Posted originally on TrialSite News by Dr-Ron-BrownDecember 31, 20214 Comments
Note that views expressed in this opinion article are the writer’s personal views and not necessarily those of TrialSite.
Dr. Ron Brown – Opinion Editorial
December 31, 2021
The public has been a constant target of Dr. Fauci’s distortion of the truth. Whether misleading U.S. Congress with claims that the coronavirus is ten times more deadly than influenza, Public Health Lessons Learned From Biases in Coronavirus Mortality Overestimation – PubMed (nih.gov), denying that his organization, the National Institute of Allergy and Infectious Diseases, was involved in funding gain of function research, or promoting the ridiculously misleading 95% efficacy of the COVID-19 vaccines, Outcome Reporting Bias in COVID-19 mRNA Vaccine Clinical Trials – PubMed (nih.gov), Dr. Fauci consistently manages to pull the wool over the public’s eyes. Fauci’s distortions often do not appear to be unintentional. Evidence in this editorial will demonstrate one of Dr. Fauci’s methods which he uses to deliberately distort the truth when reporting clinical research findings.
Fauci and AZT Relative Risk Reduction
Click on the link below first then read the rest of this post
The video excerpts from “Fauci’s First Fraud” show a 2020 interview with Dr. Fauci, seated next to Dr. Deborah Birx of the White House Coronavirus Task Force. Fauci is reminiscing about HIV research during the clinical trials of AZT (Retrovir) in the 1980s.
Video – 23:57
Fauci suggests that the researchers at the time had all the clinical trial data necessary to achieve their objective and approve AZT.
Fauci: “Whenever you have clear-cut evidence that a drug works, you have an ethical obligation to immediately let the people who are in the placebo group know so that they can have access…and all of the other trials that are taking place now have a new standard of care. So we would have normally waited several days until the data gets further—dot the i’s and cross the t’s. But the data are not going to change. Some of the numbers may change a little, but the conclusion will not change.”
Video – 25:14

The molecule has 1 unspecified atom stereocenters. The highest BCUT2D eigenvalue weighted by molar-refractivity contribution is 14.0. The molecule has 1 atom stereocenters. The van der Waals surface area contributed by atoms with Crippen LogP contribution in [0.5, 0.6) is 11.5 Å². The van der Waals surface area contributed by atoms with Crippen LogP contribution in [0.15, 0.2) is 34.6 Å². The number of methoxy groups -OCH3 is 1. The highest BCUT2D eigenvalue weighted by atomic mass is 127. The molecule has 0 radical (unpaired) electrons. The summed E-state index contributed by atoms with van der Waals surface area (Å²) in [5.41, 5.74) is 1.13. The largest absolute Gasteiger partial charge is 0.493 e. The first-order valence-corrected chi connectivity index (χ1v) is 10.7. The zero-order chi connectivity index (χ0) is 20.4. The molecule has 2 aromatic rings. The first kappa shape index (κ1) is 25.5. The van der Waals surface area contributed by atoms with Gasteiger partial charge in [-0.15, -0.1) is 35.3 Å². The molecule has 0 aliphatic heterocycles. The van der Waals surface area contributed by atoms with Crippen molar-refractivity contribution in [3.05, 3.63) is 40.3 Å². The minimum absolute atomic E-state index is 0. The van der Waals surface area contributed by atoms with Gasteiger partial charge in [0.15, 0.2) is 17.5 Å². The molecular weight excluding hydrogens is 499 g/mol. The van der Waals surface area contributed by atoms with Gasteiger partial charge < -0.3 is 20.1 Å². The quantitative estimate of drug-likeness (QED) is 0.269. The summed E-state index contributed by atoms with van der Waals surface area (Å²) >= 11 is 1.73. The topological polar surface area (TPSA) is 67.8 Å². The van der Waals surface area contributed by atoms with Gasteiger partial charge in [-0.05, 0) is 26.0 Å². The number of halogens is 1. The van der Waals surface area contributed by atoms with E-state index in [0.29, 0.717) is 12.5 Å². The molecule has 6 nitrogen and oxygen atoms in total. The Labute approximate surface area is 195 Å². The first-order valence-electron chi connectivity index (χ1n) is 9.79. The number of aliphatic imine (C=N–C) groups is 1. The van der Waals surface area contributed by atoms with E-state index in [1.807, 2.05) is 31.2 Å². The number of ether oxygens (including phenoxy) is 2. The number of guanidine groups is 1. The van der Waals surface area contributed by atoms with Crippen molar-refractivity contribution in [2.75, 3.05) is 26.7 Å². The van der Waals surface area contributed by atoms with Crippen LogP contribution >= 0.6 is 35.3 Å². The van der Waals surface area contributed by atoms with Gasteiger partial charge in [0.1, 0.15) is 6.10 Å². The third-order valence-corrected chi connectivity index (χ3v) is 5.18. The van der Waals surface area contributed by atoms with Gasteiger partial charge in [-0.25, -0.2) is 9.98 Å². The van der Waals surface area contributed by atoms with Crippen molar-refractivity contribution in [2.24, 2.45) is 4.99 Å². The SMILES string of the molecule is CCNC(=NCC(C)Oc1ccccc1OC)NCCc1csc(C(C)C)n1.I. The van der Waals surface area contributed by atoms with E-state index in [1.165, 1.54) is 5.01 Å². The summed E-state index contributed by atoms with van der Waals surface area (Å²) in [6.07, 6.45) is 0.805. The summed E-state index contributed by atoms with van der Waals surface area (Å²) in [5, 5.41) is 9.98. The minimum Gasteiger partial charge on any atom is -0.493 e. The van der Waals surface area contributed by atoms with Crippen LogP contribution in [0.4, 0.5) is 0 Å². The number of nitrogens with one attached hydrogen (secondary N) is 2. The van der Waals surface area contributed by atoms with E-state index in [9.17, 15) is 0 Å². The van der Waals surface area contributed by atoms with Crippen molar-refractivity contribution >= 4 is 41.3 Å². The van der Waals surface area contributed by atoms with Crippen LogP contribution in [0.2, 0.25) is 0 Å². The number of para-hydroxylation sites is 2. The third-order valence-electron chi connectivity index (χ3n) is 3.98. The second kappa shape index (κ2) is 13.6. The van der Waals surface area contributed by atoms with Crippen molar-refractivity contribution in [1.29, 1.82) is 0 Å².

Fauci: “The mortality rate trended towards being better in the sense of less deaths in the Remdesivir group,…” [Fauci probably meant the Retrovir group,]
“…8%, versus 11% in the placebo group.”
[These data probably refer to the adverse effects of anorexia, which were 8% in the Retrovir group and 11% in the placebo group. The Retrovir absolute risk reduction was 3%, calculated by subtracting the 8% event rate in the Retrovir group from the 11% event rate in the placebo group].
“It has not yet reached statistical significance,…”
[Fauci appears to imply that the absolute risk reduction of 3% is too small to be a clinically significant outcome].
“…but the data needs to be further analyzed.”
[Fauci implies that the relative risk reduction needs to be calculated by dividing the absolute risk reduction of 3% by the placebo event rate of 11%. The relative risk reduction of the Retrovir group is just over 27%. However, this is the relative risk reduction of anorexia, not mortality, because Fauci appeared to misuse anorexia data in his example].
Dr. Fauci might respond to this editorial by claiming he did nothing wrong by further analyzing the data, because this is the usual method used, but that doesn’t make the distortion of the clinical results any less deceptive.
Only absolute numbers should be used in clinical trials that measure a causative and controlled experimental effect. Relative numbers should only be used in observational studies that measure relative and uncontrolled associations, not absolute causes. Converting the absolute risk reduction to the relative risk reduction usually makes the risk reduction in the trial appear much larger than it actually is.
Dr-Ron-BrownRonald B. Brown, PhD has authored over a dozen peer-reviewed articles in the U.S. National Library of Medicine of the National Institutes of Health; as well as a chapter on breakthrough knowledge synthesis in Contemporary Natural Philosophy and Philosophies. In addition to his epidemiologic and public health research on infectious disease and vaccines during the COVID-19 pandemic, his current areas of research include prevention of cancer, cardiovascular disease, dementia, and other chronic diseases.